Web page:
Home Articles Electrifying young talent to compete in New Zealand Schools Champs

Electrifying young talent to compete in New Zealand Schools Champs

by theweightliftingplatform

The OWNZ Secondary Schools Championships are locked in for this coming weekend with a bit of a different format than normal.

There will be four locations hosting their own in-person competition around the country. The results of each will then be collated to crown the Secondary Schools champions.

The locations are:

  • Dunedin
  • Whanganui
  • Christchurch
  • Auckland

Due to Auckland going back into lockdown, the city will be hosting its segment of the championships on the 27th of September while the rest of the country will carry on as planned on the 29th of August. All results will be kept confidential until after the Auckland segment of the championships to ensure it stays as fair as possible for everyone participating.

Out of the 101 lifters on the preliminary start-list (44 female and 57 male), 60% of lifters are based in the Auckland region. This goes to show much of an impact Auckland and the clubs up north can have on this growing sport of ours.

New Zealand has a very strong and talented young group rising through the ranks, and this weekend they have the opportunity to show us what they’re made of.

The preliminary start-list has been released so we now have a good idea of how the competition will shake out.

Who to watch (female)

Olivia McFarland

Olivia is an under 15, 59kg lifter out of Sancta Maria College in Auckland. McFarland has a massive entry total of 140kg but we saw her last year at Senior Nationals unofficially break two Oceania Youth records with a 66kg snatch and 147kg total. For an under 15 lifter to be breaking Youth Oceania records she must be incredibly talented. Olivia is likely to take the gold in the 59s despite being one of the youngest in the field. 

Faith Dent

Also out of Auckland, Faith is a young star on the rise. With the biggest entry total in her 71kg weight class, Faith is undoubtedly a lifter you need to keep on your radar. Faith’s best lifts are 65/75kg, which she completed earlier this year. This puts her in the top-ranked youth position in the 71s. Faith’s closest competitor, Sienna Fesolai, will not be competing unfortunately. This would have made for a thrilling live contest as they are both based in the Auckland region.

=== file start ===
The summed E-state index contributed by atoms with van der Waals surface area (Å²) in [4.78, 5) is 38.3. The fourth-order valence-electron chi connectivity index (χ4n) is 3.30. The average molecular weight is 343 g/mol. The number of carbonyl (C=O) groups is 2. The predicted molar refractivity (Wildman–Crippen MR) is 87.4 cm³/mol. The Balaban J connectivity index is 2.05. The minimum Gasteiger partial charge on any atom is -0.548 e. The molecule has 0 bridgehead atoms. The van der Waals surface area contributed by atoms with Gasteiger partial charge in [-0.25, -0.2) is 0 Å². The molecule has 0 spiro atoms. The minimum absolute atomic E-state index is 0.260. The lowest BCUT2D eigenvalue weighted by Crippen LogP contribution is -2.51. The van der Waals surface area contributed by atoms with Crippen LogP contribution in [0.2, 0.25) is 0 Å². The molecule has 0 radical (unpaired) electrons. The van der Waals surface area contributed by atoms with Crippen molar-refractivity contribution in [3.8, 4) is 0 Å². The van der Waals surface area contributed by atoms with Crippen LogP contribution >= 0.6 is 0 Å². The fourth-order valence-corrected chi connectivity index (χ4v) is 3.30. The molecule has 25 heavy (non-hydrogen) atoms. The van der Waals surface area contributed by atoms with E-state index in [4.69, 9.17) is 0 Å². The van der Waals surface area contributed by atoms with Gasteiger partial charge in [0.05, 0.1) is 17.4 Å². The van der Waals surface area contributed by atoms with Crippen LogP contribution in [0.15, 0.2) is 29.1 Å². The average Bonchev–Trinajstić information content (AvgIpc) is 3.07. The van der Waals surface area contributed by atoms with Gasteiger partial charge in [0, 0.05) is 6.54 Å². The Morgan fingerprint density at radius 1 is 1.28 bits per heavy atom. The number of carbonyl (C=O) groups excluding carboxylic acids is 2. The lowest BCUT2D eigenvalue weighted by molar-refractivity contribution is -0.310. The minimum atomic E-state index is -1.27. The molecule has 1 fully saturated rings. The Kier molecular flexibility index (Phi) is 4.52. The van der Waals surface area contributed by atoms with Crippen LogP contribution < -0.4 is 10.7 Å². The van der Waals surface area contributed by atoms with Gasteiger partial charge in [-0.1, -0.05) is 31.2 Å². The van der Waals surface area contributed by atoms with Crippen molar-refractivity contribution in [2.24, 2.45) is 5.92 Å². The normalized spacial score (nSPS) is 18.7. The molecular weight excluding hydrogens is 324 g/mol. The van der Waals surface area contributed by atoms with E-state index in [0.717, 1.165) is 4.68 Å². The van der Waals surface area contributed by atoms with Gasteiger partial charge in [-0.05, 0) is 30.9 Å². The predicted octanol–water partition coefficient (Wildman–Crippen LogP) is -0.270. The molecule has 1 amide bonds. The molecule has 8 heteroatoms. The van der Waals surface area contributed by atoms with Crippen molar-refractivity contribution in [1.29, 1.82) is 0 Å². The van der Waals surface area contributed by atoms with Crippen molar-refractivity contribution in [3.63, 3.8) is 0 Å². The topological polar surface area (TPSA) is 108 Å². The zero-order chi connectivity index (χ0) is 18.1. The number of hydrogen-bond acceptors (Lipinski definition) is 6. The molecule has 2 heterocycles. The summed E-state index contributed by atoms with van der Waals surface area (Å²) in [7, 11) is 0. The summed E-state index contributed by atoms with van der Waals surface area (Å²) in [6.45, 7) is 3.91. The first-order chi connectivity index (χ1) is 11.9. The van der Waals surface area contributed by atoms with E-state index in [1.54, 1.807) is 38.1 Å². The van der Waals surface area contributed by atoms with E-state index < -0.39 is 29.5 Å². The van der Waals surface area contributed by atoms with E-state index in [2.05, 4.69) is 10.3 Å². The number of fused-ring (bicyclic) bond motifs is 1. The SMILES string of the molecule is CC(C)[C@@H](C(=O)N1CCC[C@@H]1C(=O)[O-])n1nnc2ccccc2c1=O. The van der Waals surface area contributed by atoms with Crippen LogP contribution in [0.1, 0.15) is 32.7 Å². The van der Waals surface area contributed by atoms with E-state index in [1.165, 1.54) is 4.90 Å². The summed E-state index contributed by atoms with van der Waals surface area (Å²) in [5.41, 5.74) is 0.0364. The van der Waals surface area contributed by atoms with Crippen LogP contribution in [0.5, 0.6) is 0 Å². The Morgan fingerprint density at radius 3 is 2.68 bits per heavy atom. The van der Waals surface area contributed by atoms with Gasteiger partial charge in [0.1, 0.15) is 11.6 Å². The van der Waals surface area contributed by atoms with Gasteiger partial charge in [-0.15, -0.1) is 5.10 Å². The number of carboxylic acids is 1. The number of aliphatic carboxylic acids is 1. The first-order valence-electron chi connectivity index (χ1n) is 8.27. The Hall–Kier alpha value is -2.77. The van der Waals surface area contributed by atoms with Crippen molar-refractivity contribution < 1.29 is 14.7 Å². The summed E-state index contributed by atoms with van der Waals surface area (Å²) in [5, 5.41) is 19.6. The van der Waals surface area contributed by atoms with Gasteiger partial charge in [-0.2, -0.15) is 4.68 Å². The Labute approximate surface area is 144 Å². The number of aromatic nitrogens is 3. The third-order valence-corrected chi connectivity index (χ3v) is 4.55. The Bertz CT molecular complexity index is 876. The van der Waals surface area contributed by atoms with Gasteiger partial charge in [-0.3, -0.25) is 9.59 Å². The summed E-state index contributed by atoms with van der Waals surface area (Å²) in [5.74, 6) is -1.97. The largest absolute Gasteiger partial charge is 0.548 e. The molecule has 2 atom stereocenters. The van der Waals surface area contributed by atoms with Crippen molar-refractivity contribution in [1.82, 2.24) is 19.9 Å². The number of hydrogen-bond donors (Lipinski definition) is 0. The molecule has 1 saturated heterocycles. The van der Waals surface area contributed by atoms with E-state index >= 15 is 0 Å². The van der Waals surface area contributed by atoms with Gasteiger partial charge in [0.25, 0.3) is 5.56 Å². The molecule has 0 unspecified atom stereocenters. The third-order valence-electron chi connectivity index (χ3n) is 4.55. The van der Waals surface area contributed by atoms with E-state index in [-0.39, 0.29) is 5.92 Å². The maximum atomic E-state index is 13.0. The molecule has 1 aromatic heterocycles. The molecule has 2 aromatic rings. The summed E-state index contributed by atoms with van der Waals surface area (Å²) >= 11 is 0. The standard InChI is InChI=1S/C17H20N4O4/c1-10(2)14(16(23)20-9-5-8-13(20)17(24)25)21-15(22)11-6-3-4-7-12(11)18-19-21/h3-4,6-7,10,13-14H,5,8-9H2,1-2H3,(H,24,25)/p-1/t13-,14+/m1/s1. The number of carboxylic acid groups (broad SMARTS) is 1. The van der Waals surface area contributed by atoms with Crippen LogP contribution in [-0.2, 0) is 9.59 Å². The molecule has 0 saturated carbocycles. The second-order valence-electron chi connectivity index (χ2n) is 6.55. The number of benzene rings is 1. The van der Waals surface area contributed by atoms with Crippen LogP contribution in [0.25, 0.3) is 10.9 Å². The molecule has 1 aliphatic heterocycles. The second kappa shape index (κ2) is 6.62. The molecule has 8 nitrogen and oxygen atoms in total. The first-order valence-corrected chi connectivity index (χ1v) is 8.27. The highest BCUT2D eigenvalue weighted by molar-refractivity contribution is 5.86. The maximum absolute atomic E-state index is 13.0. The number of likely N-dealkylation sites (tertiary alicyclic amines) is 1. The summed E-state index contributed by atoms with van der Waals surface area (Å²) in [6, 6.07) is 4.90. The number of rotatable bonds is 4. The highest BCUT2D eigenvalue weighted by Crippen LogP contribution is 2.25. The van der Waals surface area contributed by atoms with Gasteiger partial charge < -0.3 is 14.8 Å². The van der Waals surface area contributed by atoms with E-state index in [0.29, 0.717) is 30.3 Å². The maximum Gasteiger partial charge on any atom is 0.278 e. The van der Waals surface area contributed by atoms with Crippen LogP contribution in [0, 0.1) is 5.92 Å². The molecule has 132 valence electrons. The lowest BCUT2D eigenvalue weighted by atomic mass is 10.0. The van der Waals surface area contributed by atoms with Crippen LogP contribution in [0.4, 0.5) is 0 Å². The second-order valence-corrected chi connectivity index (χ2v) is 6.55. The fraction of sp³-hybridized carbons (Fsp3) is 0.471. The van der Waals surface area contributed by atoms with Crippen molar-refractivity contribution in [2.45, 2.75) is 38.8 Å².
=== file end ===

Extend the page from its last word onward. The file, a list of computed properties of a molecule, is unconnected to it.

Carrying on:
Miniah Summerell

Miniah, out of Whanganui, has listed the biggest entry total of the female competition at 170kg. Even though this is the largest total, this is still a very low entry total for Miniah. A couple months ago, Miniah totaled a massive 184kg and since then we have seen her snatch 85kg on her Instagram which is 1kg more than her competition best. It’s safe to say Miniah looks in form, and could be playing some mind games with her competitors by entering such a low total.

Who to watch (male)

On the males side of the competition there are a lot of great young lifters taking the platform.

Shirley Boys High School in Christchurch has a few lifters to keep an eye on — particularly in the 61s. 

Ryan Baars and Jake Beaumont

Ryan (under 15) and Jake (youth) are both 61s and look to excel in their respected age groups.

We saw Jake hit some big lifts during the North & South Island Postal competitions: a 75kg snatch and 92kg clean & jerk. This makes his entry total of 160kg look quite low but, as we all know, live comps are very different to online.

Johan Roberts

Johan is a kid that can never be left out of the conversations. Coming out of Christchurch as well, this 73kg lifter is so far in front of the rest of the field. Johan snatched 100kg and clean & jerked 129kg during the postal. Johan will certainly be a force in years to come.

Patrick Sefo-Cloughley

Patrick is probably one of the most impressive young weightlifters in New Zealand at the moment. Based in Otago (he will be competing in the Dunedin region) Patrick is an incredibly humble but talented young lifter with a big future in the sport. 

He lifted a 255kg total in the 102 weight class during the postal and says he’s had a great peak week leading into this championship. Being in one of the least populated competition regions, it could be tough for a lifter to get primed for what is typically one of the biggest comps of the year.

“A competition is still a competition; you still have to approach it as if the event was as big as one big competition where everyone gathers,” Patrick explained to The Weightlifting Platform.

There is so much potential for thrills and spills we’re disappointed we won’t be able to see some of NZ’s best lifters go head to head on the same platform. But that’s life in 2020. 

Be sure to check back in here for full results and a recap of the event after the Auckland region has completed their competition at the end of September.

Photo credit to Olympic Weightlifting New Zealand

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